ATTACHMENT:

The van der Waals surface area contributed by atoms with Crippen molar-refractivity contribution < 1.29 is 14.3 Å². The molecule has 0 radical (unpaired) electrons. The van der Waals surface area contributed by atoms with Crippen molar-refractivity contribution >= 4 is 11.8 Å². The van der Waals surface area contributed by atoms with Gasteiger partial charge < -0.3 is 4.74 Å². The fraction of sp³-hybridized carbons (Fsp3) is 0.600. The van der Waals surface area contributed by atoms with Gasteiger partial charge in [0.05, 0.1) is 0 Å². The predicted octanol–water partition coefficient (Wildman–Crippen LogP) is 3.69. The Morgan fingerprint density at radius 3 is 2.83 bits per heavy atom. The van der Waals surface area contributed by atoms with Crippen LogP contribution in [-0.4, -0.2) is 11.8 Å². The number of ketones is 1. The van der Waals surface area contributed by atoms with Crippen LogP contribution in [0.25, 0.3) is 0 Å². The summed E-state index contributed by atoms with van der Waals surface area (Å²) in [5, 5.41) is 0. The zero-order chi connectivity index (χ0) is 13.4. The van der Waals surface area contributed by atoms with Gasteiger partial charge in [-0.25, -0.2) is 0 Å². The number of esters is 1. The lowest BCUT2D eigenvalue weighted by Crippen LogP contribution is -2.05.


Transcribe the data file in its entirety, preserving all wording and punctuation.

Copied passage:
The van der Waals surface area contributed by atoms with Crippen molar-refractivity contribution < 1.29 is 14.3 Å². The molecule has 0 radical (unpaired) electrons. The van der Waals surface area contributed by atoms with Crippen molar-refractivity contribution >= 4 is 11.8 Å². The van der Waals surface area contributed by atoms with Gasteiger partial charge < -0.3 is 4.74 Å². The fraction of sp³-hybridized carbons (Fsp3) is 0.600. The van der Waals surface area contributed by atoms with Gasteiger partial charge in [0.05, 0.1) is 0 Å². The predicted octanol–water partition coefficient (Wildman–Crippen LogP) is 3.69. The Morgan fingerprint density at radius 3 is 2.83 bits per heavy atom. The van der Waals surface area contributed by atoms with Crippen LogP contribution in [-0.4, -0.2) is 11.8 Å². The number of ketones is 1. The van der Waals surface area contributed by atoms with Crippen LogP contribution in [0.25, 0.3) is 0 Å². The summed E-state index contributed by atoms with van der Waals surface area (Å²) in [5, 5.41) is 0. The zero-order chi connectivity index (χ0) is 13.4. The van der Waals surface area contributed by atoms with Gasteiger partial charge in [-0.25, -0.2) is 0 Å². The number of esters is 1. The lowest BCUT2D eigenvalue weighted by Crippen LogP contribution is -2.05.